|To RTE... or, not? Stay the course with
HP RTE Systems or migrate to another platform? The long term
viability of the HP 1000 platform is an important issue for many
Users as the platform matures, and manufacturer support declines.
There are several things worth considering on the topic...
In spite of what Users may have heard, Hewlett Packard has made a
formal commitment to manufacture HP 1000 Series hardware through the
turn of the century, and support the platform with parts and service
until the year 2010.
This commitment is not merely a gesture of generosity. HP is
contractually obligated to numerous large 1000 Series Users, the
government and military in particular, to supply equipment and
support the platform for the foreseeable future. Thousands of HP
1000 computers are still in use. As a consequence, smaller HP 1000
Users also are the beneficiary of this arrangement. Some Users may
say skeptically, "yes, but support at what level?"
|It cannot be denied that lead times on new or
replacement HP 1000 hardware could be improved upon, or that
software support is on the wane. However, anyone utilizing other
platforms, whether HP, IBM, DEC, or PC, knows that this is an
While HP 1000 Users may be tempted to convert to other, "newer"
platforms the question remains: what platform is really better for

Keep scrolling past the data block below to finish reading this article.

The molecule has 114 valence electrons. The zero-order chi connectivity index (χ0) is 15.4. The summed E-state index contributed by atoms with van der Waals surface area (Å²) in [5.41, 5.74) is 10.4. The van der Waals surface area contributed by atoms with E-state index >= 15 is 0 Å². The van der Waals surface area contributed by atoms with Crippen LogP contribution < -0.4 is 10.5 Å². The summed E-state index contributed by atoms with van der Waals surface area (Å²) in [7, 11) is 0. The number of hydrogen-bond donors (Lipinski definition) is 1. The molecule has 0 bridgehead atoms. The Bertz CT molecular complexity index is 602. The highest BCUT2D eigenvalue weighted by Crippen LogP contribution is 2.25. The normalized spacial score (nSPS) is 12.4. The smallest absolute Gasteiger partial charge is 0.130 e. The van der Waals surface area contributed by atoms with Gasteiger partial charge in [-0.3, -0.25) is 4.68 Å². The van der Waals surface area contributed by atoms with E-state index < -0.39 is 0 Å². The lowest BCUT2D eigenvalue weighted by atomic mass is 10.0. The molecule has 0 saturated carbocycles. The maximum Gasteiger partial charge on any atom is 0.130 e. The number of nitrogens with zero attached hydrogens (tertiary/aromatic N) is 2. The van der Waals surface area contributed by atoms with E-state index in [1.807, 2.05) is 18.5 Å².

the application? Is there an alternative Real-Time (or other-wise!)
computer and multi-user operating system which is certain to be
available from any manufacturer five or ten years from now?
The answer is most likely there is not, and the costs associated
with migration, including the purchase of new equipment, retraining
of personnel, and down-time while the conversion occurs, can be
staggering. In terms of performance, the unique features of the HP
RTE operating system and system architecture match up very well with
any of the alternative Real-Time platforms on the market today.
|The HP A990, for instance, performing a variety of
I/O, networking, and interrupt-driven tasks is comparable to that of
a much more powerful CPU running UNIX or NT.
HP RTE Users also may be concerned about costs for purchasing
additional equipment and ongoing maintenance and service.
Hewlett-Packard has stated that it has no plans for price increases
in 1996, a policy carried over from the previous year. Regarding
maintenance/service, Users desiring to reduce these costs have many
options available, including: reduced level of HP support,
third-party service providers, an on-site (or hotsite) "spare"
In conclusion, there are many advantages to staying with the HP 1000
platform as opposed to migrating to another. And, in addition to all
the reasons noted above you can be assured Monterey Bay
Communications will continue to support all your RTE needs well into
the next century.